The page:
6. Covering the Tracks: After a successful attack, a visher will often distract their victim with additional tasks or requests to delay discovery.

Critical Elements Related to Vishing

  • ‘Smishing’: This is a form of phishing using text messages, often containing harmful links.
  • Pretexting: Vishers craft detailed, fake scenarios to elicit personal information from unsuspecting targets.
  • Caller ID Spoofing: Modern technology allows criminals to manipulate caller ID information, making it seem like they are calling from a trusted number.

Preventive Steps to Implement Now:

  • Education and Training: Continuous and relative training helps support teams to quickly identify and thwart vishing attempts.
  • Block unwanted phone calls: Employing tools that block SPAM and keeping database security measures updated is crucial.
  • Identity Threat Detection & Response: Implement a mature insider threat program that includes approaches for detecting IAM changes and malicious activities focused on protecting the organization’s identity fabric (IdP, SSO, PAM, Directory, and others.)
  • Multi-Factor Authentication (MFA): Implementing MFA wherever possible helps ensure that even if a visher acquires login credentials, they cannot access the system without the second authentication factor.
  • Behavioral Biometrics: Behavioral biometrics can profile and identify unusual patterns. Any abnormal behavior may suggest that a visher is attempting to use stolen information to illegally access a digital platform.
  • Caller Verification Procedures: Implement strict verification processes for all inbound calls to tech support or help desk.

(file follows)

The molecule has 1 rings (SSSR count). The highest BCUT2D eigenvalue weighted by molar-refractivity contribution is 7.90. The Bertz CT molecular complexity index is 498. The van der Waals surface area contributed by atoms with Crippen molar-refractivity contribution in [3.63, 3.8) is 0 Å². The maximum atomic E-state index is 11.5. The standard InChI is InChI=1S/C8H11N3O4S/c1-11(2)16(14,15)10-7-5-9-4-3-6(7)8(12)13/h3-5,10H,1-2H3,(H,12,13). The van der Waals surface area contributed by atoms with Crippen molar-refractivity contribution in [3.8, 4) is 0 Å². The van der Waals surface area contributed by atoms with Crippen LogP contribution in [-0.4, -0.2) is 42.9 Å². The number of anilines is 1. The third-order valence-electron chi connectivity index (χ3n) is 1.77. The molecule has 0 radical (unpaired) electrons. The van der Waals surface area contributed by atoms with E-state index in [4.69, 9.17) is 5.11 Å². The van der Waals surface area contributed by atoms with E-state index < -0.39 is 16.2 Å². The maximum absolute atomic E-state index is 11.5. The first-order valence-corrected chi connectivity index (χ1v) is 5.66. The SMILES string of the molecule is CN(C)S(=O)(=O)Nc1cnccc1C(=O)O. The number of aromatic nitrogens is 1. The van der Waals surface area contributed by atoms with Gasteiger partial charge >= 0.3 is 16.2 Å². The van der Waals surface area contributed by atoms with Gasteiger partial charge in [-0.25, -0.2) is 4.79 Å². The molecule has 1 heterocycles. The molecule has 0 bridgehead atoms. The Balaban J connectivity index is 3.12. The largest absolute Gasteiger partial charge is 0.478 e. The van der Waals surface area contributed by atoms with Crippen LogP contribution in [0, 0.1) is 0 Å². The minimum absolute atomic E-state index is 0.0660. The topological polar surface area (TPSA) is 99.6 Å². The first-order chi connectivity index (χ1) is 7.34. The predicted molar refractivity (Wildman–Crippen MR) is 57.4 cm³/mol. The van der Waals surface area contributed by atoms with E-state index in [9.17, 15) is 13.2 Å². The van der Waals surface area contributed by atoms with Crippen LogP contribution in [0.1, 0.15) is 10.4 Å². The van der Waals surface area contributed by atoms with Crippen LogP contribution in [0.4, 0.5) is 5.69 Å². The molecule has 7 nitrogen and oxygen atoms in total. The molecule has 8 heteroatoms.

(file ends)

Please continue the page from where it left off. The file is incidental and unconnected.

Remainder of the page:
• Limiting Data Access: Ensure that tech support or help desk staff have access only to the data they need to limit the potential damage from a successful vishing attempt.
  • Incident Response Plan: Have a clear response plan for a successful vishing attempt, including immediate steps to mitigate damage and steps for recovery.
  • Rapid Escalation Procedure: Initiate a rapid escalation response from the help desk to management, who will deny any emergency access before verifying the caller’s identity. This procedure gives the help desk an “out” when pressured to make a change out of their typical process.
  • Automated Password Reset: Implementing automated password reset technology will reduce the number of emergency calls to the help desk, allowing more focus on each request, and reduce the muscle memory response of hitting “reset.”
  • Visual Validation: Consider integrating facial biometrics into your identity environment.


Vishing is a significant threat in today’s digital age. Technology has made communication easier, but it has also opened newer avenues for fraud. While vishing has traditionally targeted consumers in the financial sector, the shift towards tech support and help desk targets presents unique challenges for organizations. Organizations must recognize this and invest in continuous training, robust identity security, and a culture that where caution and verification are valued over haste. Staying informed and exercising caution can go a long way in ensuring protection. Remember, when in doubt, hang up and verify through trusted channels.